The generator had been used only once or twice in the past 20 years so the fuel system was not at its most efficient!  In other words, only Bob could keep it running with a piece of wire and baling string to hold the throttle open, while I ran to and from each of the water spigots to fill the 15+ tanks of water scattered throughout each of the many animal pens.  It was no small task considering that 2 freezers at this end of the farm had to be plugged in with 150 feet of extension cords to refreeze them.  This took a minimum of 4-5 hours of running time every other day as we alternated between houses.

Continually, throughout our ordeal we found so many things to be thankful for:

Just 4 days before the storm, Bob had finished building a new breeding pen for the goats. It was the only fenced pen that remained intact afterwards.



I began to journal two days after Hurricane Michael. This is what I wrote:
Friday, October 12, 2018
I feel so good - so at peace.  6:30 PM we just finished netting most of the debris out of the swimming pool, so we're clean and refreshed.  The fear is gone and though it's overwhelming I am RIDICULOUSLY OPTIMISTIC!!
Today we: 
*worked on 2nd generator
*penned loose goats
*fixed collapsed wall in milking barn
*had chix salad sandwiches with Brad and Jamie (dear neighbors)
*called family
*powered up our fridge and freezers
*cut trees in driveway
Left the key on in the truck so the battery is dead, but we'll fix that once we can get down the driveway.
Bulb broke on chainsaw but we have a second
Found chainsaw sharpener
*The stars are AMAZING - There are absolutely no lights from anywhere!


Friday, October 11, 2019


Ridiculously Optimistic. That's what my daughter posted on Facebook from Orlando after she heard from us. 

   "Just heard from Marcy Grant  and they are running off generator power but are ridiculously optimistic and in good spirits." 

   I love this. I can't say that I've remained this way the entire past year; some days it's very overwhelming, even now, but when we walked out of the house that day alive and well, we knew that nothing else mattered. We knew it would take a lifetime to clean up and rebuild, but, having been given that opportunity, we were THANKFUL and... optimistic!

  These are a few of the images that we captured that day of our farm:

 Uh oh. This is our beeyard. Not so happy bees right now, but we'll have to deal with this later.

this is the back of our original house

This is the front.

Our greenhouse didn't fare too well either - the wind knocked it a foot off the foundation (in addition to losing most of the glass panels)

Our animals, for the most part, are ok. We lost several chickens under the collapsed coop, two turkey hens - they are somewhat delicate birds, and two young goats. I wish I had thought to bring them inside but it didn't occur to me until the storm was raging.

Almost all of our fences are down, so securing the animals will be a priority, but for now they are all very happy eating all the green leaves that have carpeted the ground!

We ventured out on Thursday to go check on a friend's farm. They had left to stay with parents during the hurricane and were unable to return safely. This is what the roads looked like the next day:

Power and phone lines are down everywhere!
Unbelievable to see phone poles snapped in two like twigs - almost every  one was down!!!

Traffic had to be rerouted into yards to avoid the trees, poles and lines!

Already neighbors are out with chainsaws clearing the roads. I was humbled to see these men leave their own home devastation and families to go out and help others by making the roadways safe and passable.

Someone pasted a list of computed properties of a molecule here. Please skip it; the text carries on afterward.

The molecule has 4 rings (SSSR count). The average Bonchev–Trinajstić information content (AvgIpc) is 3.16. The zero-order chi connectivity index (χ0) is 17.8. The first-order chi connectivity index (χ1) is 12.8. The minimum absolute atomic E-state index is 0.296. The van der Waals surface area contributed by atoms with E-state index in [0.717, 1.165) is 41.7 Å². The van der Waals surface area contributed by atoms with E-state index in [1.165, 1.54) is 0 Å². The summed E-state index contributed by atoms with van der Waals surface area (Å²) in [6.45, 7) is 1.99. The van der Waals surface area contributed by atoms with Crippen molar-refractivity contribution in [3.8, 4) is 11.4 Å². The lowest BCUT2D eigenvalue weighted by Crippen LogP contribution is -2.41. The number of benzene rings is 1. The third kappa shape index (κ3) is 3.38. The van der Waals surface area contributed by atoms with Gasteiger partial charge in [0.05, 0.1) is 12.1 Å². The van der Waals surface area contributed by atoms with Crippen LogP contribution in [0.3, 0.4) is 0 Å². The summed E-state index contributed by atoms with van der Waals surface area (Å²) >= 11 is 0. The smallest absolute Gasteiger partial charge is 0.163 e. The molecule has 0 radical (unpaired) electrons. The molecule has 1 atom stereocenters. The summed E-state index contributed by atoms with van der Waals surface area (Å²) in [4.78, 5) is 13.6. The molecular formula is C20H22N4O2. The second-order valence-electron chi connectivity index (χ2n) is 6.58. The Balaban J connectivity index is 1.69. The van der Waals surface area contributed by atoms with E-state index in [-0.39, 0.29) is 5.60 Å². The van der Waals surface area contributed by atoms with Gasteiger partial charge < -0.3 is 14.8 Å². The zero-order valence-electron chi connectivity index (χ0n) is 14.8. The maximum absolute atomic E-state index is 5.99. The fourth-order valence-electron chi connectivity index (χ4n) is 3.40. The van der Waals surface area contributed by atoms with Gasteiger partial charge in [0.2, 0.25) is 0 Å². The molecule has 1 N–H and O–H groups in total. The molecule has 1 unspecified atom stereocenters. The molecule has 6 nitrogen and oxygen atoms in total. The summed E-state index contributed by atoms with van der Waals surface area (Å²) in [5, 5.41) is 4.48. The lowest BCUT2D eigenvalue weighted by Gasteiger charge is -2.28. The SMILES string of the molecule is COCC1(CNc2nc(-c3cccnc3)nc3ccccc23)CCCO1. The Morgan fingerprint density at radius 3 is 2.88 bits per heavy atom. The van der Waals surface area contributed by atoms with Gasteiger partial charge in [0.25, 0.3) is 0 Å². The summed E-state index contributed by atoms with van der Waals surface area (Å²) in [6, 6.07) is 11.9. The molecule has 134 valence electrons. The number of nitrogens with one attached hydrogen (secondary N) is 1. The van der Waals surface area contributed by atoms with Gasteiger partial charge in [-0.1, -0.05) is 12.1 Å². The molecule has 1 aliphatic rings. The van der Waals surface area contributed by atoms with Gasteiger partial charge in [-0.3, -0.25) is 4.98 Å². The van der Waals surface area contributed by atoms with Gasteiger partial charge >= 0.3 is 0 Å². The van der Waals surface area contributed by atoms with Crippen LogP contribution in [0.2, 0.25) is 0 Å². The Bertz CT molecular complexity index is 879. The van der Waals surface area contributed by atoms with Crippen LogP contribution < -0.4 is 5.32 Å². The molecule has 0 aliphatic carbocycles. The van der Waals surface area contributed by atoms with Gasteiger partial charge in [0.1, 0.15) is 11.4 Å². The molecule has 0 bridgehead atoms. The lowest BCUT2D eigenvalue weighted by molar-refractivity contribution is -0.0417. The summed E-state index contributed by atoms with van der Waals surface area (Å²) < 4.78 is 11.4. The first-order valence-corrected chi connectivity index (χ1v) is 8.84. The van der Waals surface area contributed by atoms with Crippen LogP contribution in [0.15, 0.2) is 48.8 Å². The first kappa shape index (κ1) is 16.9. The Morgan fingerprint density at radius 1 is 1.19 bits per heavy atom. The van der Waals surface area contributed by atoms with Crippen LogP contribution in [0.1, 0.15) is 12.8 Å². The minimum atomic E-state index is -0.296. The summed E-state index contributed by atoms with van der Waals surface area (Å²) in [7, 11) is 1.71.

Back home
Time to get to work. We need to start with the basics - food and water.
Thanking God for this...


Our water well was spared - It may be months before grid power is restored. 

to be continued...

Thursday, October 10, 2019

Remembering Hurricane Michael

ONE YEAR AGO TODAY... Wednesday, October 10th 2018

We live 40 miles from the coast and were amazed at the magnitude of this storm! It struck sometime after noon and thankfully, lasted only 3-4 hours. Any longer and we might have lost our house. We live in a mobile home, and at one point during this Category 5 storm, the center ridge flashing must have flipped up and water poured in between the two halves of the doublewide. Our saving grace was that the wind was blowing from the north against the end of the trailer rather than the face. I question how much longer our home could have withstood the winds. My heart aches for the people of the Bahamas. I could not imagine the sheer terror they went through! The intensity of this storm was terrifying. So grateful that Hurricane Michael happened during the day! 
At one point we tried to rest - I wanted to go to sleep and wake up when it was over, but not a chance; the howling wind, the pelting rain and the sounds of debris crashing were too frightening to be able to rest in a dark room, so we went and waited it out in the living room.

 We didn't see it go, but there used to be a greenhouse covering the tables outside this window.

We found it days later across the property, bent up into a ball.

Debris was everywhere!

   When the storm died down we went outside to survey the damage.  Though the destruction was all around and overwhelming, the reflection that we were alive and safe, with a home intact gave us an incredible sense of relief and, surprisingly, peace. 
   We hadn't walked very far when we decided to go and check on our neighbors one farm over down the street. 

 The loss of many of the magnificent trees on their property was heartbreaking!
Our friends also live in a mobile home and they related their experience during the hurricane.... They would hear a loud "CRACK"  and yell, "TREE" praying all the while it wouldn't land on the house.  You can see how close these huge trees were to her home and shed! There is  no  doubt in my mind that the hand of God was over both of us that day!